Something leaps in my guts and clenches. An almost-thought. I close the box, turn it over. On the back, a name and address is taped to one corner: Lucy, 9 Betty Way. Curiously, I watch as the tin box moves, suddenly rattling as if an animal inside is trying to claw its way out, and then I think, I just looked inside. There's no animal in there.

And then I realize it's my hand, shaking uncontrollably.

I watch numbly as the lunchbox plummets to the sidewalk once more. It clatters. A feeling invades my consciousness, some questing memory. But a moment later my hand is still, and I have no idea what has happened. The address is just an address. Lucy (though, curiously, my name is Lucy, too) is just a little girl.

But now it is obvious I have some kind of neurological disease just starting to show symptoms. I decide I'd better get home. Now.

I have to cross one major street on the way home, and my belly clenches in anticipation. Something about the cars, the endless stream of movement in either direction. There's a momentary image of gigantic, roaring metal beasts, fenders and tires dwarfing my entire body. Oh, my God, what is this now?

I stand on the curb gazing at the traffic and the cars, which appear as a normal size, not monstrous, but still dangerous 2,000-ton vehicles one must be careful to avoid. Wait a minute, though. I don't have to avoid them, do I? I just remembered—press the crosswalk button. Boy, am I in the wrong town. LA is made of cars. One can't be constructed of fluff and fear in a town made entirely of moving metal.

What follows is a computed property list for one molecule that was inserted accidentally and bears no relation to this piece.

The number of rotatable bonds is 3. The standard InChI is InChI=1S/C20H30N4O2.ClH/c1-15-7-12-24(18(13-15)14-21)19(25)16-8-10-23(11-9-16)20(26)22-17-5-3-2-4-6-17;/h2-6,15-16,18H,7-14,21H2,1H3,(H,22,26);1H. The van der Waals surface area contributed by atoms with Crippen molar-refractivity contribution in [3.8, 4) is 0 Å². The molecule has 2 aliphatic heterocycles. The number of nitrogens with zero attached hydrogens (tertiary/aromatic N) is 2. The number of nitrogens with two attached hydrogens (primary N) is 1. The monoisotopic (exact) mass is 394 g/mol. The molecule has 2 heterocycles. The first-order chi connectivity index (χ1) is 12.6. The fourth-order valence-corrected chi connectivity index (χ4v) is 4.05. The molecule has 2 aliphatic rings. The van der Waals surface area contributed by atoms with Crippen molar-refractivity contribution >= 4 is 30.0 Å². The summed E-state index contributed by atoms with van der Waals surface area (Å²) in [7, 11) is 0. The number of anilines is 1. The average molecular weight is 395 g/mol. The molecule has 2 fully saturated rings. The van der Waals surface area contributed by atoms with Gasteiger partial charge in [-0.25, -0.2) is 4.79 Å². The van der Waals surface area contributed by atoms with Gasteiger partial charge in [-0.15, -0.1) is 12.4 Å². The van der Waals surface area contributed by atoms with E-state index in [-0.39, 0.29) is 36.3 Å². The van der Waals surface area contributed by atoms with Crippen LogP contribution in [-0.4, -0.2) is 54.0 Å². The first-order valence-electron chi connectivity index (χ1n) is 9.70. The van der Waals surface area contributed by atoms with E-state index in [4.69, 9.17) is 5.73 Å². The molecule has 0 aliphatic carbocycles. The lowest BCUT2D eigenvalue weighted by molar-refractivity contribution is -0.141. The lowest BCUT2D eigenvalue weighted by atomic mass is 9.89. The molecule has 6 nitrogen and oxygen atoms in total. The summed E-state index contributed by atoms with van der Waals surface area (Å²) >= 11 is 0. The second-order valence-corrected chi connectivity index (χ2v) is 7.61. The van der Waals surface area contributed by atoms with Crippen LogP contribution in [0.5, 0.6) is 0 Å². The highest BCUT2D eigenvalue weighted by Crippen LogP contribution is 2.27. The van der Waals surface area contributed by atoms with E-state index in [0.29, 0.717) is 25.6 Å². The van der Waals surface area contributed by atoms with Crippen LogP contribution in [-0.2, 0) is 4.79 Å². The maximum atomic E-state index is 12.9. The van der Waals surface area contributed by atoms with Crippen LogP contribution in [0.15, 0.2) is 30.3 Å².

My aunt isn't home when I finally arrive, safe and sound. I begin to feel better, though, despite all the strangeness of the afternoon. I find myself standing before the refrigerator, staring into its interior, Hello Kitty still tucked, forgotten, beneath my arm. What am I looking for? My eyes ping pong along the shelves but keep straying back to the milk carton.

I'm not there more than 30 seconds before the doorbell rings. I freeze, hoping they'll go away. In this strange state, I feel vulnerable. I just want to stay here, curled up and safe in some corner, waiting for my aunt to reappear. Outside, the wind continues to bluster, but the doorbell remains silent. I pad to the front window and peer out from behind the curtain, expecting anything at this point.

What I don't expect is to see him, him, stuffing a flyer into the mailbox, then moving on to the apartment building next door. The wind grabs at his clothes, yanks them in every direction. My blood freezes. The hair on the back of my neck spikes straight up. What are the odds? The odds are nil. He's stalking me. And there's something else, something weird: a familiarity, a warm feeling obliterating terror, like a mild sedative working its way through my nervous system.

I whirl around and against my better judgment yank open the front door and gallop outside. The man is nowhere in sight now, yet I strain after him, feeling my guts pull in the direction he has gone, as if an invisible string is attached between us. What the hell? Was I going to turn out to be one of those women who are drawn to violent, unstable men?